Sony potentially enters into mortal combat and Apple has a core problem
What a stormer of a week in the world of corporate public relations.
Andy Barr says the City can no longer be 'arsed' with Apple
Where to begin? HMV appears to be rising from its near death; WH Smith’s PR team did amazing work and got the brand positive headlines across the board; Easyjet announced better than expected results and Carphone Warehouse had a stormer.
The positive coverage for all of the above is down to hard working corporate public relations types; but what goes up, obviously, must come down and a few companies have had a stinker.
I personally believe Apple has become a victim of its own mystery and intrigue approach to public relations. Denying XYZ new product story only for it to appear to be true several months later, and “accidentally” leaving concept products in high-profile places means that no one knows what is true and what is not.
This vagueness may be cool with the hipster folk of Shoreditch and San Francisco but it is clear that City analyst types can no longer be arsed to get to the bottom of the company’s mystery, and the share price has fallen.
The recent announcements that Apple sales had largely been hampered by the fact that they could not build the products fast enough to satisfy demand, whilst being a nice PR line, did not cut the mustard with analysts.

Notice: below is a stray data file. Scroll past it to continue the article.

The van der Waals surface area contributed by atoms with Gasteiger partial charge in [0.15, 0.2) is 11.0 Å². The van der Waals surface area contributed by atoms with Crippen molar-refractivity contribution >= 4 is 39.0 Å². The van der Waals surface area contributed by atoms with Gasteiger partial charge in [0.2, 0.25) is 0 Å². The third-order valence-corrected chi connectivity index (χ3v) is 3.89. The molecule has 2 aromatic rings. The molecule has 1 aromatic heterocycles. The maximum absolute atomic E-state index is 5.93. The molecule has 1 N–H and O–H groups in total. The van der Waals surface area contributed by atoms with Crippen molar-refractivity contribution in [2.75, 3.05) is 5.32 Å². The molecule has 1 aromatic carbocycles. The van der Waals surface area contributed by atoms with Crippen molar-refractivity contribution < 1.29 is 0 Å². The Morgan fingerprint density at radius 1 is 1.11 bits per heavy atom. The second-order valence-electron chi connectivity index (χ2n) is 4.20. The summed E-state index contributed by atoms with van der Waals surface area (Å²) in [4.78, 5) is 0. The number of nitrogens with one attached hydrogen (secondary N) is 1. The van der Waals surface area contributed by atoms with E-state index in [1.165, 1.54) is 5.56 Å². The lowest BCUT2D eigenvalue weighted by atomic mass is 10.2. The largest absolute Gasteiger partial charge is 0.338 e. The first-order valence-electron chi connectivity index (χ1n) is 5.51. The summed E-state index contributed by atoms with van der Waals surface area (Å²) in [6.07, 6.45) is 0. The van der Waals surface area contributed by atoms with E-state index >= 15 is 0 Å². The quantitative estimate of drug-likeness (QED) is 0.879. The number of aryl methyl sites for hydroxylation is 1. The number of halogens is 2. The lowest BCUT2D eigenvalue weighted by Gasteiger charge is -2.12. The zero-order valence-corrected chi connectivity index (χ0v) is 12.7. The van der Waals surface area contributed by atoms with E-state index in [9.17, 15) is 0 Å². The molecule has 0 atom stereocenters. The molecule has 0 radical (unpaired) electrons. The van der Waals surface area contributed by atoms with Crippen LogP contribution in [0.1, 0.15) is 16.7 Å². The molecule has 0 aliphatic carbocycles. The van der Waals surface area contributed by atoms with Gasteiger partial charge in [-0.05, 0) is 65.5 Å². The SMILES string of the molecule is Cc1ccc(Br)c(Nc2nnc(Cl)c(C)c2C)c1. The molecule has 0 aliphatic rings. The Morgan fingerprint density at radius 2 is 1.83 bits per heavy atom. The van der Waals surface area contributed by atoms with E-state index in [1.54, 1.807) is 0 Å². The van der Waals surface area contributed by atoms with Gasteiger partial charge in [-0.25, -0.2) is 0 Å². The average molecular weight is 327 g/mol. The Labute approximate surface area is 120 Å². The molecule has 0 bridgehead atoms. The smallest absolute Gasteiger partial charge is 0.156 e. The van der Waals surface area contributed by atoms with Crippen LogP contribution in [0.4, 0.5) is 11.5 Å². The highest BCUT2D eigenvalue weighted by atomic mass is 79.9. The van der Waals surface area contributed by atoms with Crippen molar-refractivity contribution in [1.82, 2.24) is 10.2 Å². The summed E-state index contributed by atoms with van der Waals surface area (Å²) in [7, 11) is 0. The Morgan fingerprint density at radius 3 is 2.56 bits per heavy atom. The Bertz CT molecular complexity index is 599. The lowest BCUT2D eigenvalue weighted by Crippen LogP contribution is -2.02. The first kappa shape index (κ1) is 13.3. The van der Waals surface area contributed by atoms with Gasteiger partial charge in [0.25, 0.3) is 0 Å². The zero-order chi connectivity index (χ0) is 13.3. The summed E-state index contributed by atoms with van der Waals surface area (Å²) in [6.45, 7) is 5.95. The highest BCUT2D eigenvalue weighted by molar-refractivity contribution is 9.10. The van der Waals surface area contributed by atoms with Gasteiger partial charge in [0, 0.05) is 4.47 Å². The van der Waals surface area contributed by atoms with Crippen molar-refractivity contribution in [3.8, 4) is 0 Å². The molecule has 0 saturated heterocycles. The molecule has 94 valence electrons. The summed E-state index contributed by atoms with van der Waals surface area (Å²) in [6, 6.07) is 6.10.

The share price fell by 10% overnight and the company has now failed to hit its earning targets for the previous three quarters. A sign that the company may be mortal after all.
One company that looks like it is about to enter in to, in my eyes at least, potentially mortal combat is Sony. The Playstationally famous brand got whacked with a £250,000 fine from the Information Commissioner's Office for its data faux-pas.
Now, the sum is not enough to trouble the pocket of our Far Eastern friends, so the news that Sony may be appealing the fine, and thus prolonging the painful headlines, seems to be an odd decision; one that I suspect the PR team may have suggested against.
This could be some senior type flexing their native country’s Never Say Die attitude, or it could be the first sign that Sony is planning to move away from the Playstation brand in the long-term and, as such, doesn’t care about its long-term reputation.
In the short-term, someone needs to have a word. Or, as Kenny Powers says, it could be “sayonara bitches” time for their brand credibility.
This week I am ending on news from the utility sector, an industry I loved working in until I was unceremoniously fired for entirely legitimate reasons (actually involving a fellow Drum columnist).
Moving swiftly on, Scottish and Southern Energy announced that its chief exec, Ian Merchant, was to step down. The media fallout is surely far worse than the PR team could have expected.
There are headlines flying around that he has left with up to a £15m payout, alongside old quotes he is alleged to have made about being tired with attacks on energy companies. This all means he is leaving a mountain of the brown stuff for SSE's PR team to clean up.
I suspect the company may have tried to bury the bad news under Call Me Dave’s Euro Speech and, as such, rushed the announcement; hence the attempt to bat off remuneration questions with rather odd sounding statements.
If you have any corporate PR gossip, why not Tweet me up @10Yetis or just drop me an email email@example.com.